Catherine Grace Frances Gore - Encyclopedia

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CATHERINE GRACE FRANCES GORE (1799-1861), English novelist and dramatist, the daughter of Charles Moody, a winemerchant, was born in 1799 at East Retford, Nottinghamshire. In 1823 she was married to Captain Charles Gore; and, in the next year, she published her first work, Theresa Marchmont, or the Maid of Honour. Then followed, among others, the Lettre de Cachet (1827), The Reign of Terror (1827), Hungarian Tales (1829), Manners of the Day (1830), Mothers and Daughters (1831), and The Fair of May Fair (1832), Mrs Armytage (1836). Every succeeding year saw several volumes from her pen: The Cabinet Minister and The Courtier of the Days of Charles II., in 1839; Preferment in 1840. In 1841 Cecil, or the Adventures of a Coxcomb, attracted considerable attention. Greville, or a Season in Paris appeared in the same year; then Ormington, or Cecil a Peer, Fascination, The Ambassador's Wife; and in 1843 The Banker's Wife. Mrs Gore continued to write, with unfailing fertility of invention, till her death on the 29th of January 1861. She also wrote some dramas of which the most successful was the School for Coquettes, produced at the Haymarket (1831). She was a woman of versatile talent, and set to music Burns's "And ye shall walk in silk attire," one of the most popular songs of her day. Her extraordinary literary industry is proved by the existence of more than seventy distinct works. Her best novels are Cecil, or the Adventures of a Coxcomb, and The Banker's Wife. Cecil gives extremely vivid sketches of London fashionable life, and is full of happy epigrammatic touches. For the knowledge of London clubs displayed in it Mrs Gore was indebted to William Beckford, the author of Vathek. The Banker's Wife is distinguished by some clever studies of character, especially in the persons of Mr Hamlyn, the cold calculating money-maker, and his warm-hearted country neighbour, Colonel Hamilton.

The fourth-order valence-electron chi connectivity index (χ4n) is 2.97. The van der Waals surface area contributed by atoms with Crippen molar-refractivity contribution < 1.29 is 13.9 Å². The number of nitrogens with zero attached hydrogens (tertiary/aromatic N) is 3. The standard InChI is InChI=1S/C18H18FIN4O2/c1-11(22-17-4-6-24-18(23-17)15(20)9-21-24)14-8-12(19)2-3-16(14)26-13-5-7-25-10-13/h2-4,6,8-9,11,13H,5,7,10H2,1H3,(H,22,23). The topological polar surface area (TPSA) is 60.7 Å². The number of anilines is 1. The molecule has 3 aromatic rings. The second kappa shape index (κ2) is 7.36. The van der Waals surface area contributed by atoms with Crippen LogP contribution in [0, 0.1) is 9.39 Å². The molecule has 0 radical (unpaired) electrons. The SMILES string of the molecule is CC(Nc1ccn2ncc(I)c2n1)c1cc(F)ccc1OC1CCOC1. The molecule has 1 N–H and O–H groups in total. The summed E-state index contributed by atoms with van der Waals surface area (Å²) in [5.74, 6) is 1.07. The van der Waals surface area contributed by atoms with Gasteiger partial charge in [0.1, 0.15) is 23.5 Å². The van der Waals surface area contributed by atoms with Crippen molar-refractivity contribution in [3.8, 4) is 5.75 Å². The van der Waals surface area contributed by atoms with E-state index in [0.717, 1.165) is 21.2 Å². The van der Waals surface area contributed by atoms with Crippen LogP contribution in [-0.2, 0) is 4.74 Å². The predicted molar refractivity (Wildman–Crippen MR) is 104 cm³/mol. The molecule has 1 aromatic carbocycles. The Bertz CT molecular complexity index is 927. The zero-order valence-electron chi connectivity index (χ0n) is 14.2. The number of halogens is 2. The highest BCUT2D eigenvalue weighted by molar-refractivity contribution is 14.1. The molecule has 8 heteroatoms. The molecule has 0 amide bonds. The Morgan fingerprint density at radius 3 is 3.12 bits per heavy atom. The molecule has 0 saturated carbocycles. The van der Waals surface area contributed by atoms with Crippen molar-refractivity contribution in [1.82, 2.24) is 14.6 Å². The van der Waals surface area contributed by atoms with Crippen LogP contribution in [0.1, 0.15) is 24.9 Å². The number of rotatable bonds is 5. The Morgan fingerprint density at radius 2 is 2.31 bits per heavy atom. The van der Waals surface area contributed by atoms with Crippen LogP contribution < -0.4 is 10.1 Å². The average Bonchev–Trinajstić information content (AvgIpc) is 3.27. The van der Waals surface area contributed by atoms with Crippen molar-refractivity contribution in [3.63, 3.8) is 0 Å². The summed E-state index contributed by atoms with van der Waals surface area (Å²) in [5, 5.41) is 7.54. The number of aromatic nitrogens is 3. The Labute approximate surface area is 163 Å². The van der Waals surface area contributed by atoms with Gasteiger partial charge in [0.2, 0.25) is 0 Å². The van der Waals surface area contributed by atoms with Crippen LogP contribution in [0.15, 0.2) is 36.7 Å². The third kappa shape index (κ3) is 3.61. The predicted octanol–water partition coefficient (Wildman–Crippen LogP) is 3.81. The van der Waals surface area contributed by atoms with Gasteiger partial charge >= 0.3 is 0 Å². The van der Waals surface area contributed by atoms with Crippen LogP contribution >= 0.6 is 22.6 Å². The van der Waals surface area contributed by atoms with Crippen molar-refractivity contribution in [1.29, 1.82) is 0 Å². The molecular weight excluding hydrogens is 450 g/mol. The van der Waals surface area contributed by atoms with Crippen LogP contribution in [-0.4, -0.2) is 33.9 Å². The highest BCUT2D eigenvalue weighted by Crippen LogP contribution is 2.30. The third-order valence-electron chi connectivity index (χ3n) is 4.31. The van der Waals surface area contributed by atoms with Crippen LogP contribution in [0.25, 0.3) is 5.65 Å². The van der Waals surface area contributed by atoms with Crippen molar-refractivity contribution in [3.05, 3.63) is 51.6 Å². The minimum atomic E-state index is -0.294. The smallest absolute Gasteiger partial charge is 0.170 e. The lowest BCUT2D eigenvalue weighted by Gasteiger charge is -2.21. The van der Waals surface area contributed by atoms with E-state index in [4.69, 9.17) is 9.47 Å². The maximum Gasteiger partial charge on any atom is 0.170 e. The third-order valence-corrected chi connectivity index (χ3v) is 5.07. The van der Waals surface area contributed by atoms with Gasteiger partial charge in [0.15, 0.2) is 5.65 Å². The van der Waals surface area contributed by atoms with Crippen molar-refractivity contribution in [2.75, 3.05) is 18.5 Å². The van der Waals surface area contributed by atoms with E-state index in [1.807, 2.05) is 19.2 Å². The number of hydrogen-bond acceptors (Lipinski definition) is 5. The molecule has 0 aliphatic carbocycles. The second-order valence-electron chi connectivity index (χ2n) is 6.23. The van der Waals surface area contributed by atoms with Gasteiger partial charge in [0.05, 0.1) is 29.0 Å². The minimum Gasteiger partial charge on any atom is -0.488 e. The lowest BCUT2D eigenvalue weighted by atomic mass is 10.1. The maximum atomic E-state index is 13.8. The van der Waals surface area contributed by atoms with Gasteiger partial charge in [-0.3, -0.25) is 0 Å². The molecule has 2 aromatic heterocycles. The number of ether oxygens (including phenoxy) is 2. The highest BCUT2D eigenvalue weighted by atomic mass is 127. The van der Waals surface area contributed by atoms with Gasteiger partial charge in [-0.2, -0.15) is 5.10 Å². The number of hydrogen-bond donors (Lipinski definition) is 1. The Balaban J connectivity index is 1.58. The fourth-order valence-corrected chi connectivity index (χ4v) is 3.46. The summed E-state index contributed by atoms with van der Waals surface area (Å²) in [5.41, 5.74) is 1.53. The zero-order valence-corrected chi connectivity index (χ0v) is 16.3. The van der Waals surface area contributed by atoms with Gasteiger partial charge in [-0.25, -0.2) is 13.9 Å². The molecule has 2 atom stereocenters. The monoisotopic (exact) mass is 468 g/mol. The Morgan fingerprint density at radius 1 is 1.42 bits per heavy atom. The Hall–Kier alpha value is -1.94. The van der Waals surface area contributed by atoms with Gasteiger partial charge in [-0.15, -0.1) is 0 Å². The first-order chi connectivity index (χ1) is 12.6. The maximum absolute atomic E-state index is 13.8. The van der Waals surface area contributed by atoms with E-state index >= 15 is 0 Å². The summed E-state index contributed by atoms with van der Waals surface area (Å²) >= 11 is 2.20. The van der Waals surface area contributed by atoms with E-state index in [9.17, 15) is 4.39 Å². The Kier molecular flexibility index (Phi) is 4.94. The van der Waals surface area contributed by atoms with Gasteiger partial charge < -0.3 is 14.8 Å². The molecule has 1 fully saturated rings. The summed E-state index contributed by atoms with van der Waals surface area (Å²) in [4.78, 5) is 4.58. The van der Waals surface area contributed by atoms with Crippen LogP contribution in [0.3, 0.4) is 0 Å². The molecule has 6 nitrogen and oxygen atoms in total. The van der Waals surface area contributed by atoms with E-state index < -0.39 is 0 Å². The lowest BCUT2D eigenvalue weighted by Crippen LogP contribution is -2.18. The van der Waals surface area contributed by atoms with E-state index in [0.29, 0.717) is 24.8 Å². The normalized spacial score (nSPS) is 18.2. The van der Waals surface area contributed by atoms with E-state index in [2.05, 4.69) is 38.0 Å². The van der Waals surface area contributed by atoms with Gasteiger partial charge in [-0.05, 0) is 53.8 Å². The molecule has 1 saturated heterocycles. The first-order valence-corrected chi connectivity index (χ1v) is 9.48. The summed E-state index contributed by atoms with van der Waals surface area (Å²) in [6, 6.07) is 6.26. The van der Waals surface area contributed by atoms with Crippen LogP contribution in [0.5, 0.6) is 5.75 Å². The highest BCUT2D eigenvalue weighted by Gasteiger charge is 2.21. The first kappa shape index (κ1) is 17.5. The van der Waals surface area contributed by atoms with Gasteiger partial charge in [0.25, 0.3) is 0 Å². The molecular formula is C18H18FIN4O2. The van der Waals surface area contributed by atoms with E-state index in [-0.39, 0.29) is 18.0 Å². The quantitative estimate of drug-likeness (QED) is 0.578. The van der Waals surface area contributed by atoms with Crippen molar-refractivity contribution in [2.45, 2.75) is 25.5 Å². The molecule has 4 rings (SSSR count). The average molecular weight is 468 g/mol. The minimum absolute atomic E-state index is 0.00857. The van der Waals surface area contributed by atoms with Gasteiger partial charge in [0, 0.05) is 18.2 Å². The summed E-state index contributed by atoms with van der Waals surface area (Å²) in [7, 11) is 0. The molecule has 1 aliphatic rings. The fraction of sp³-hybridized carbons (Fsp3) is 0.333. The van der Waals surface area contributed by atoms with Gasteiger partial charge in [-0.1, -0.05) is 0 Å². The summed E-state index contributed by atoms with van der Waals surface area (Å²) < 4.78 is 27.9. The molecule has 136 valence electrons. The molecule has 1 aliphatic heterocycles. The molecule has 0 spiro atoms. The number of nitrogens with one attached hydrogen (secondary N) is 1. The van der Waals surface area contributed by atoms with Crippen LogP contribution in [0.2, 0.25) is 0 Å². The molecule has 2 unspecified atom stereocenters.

Mrs Gore's novels had an immense temporary popularity; they were parodied by Thackeray in Punch, in his "Lords and Liveries by the author of Dukes and Dejeuners"; but, tedious as they are to present-day readers, they presented on the whole faithful pictures of the contemporary life and pursuits of the English upper classes.

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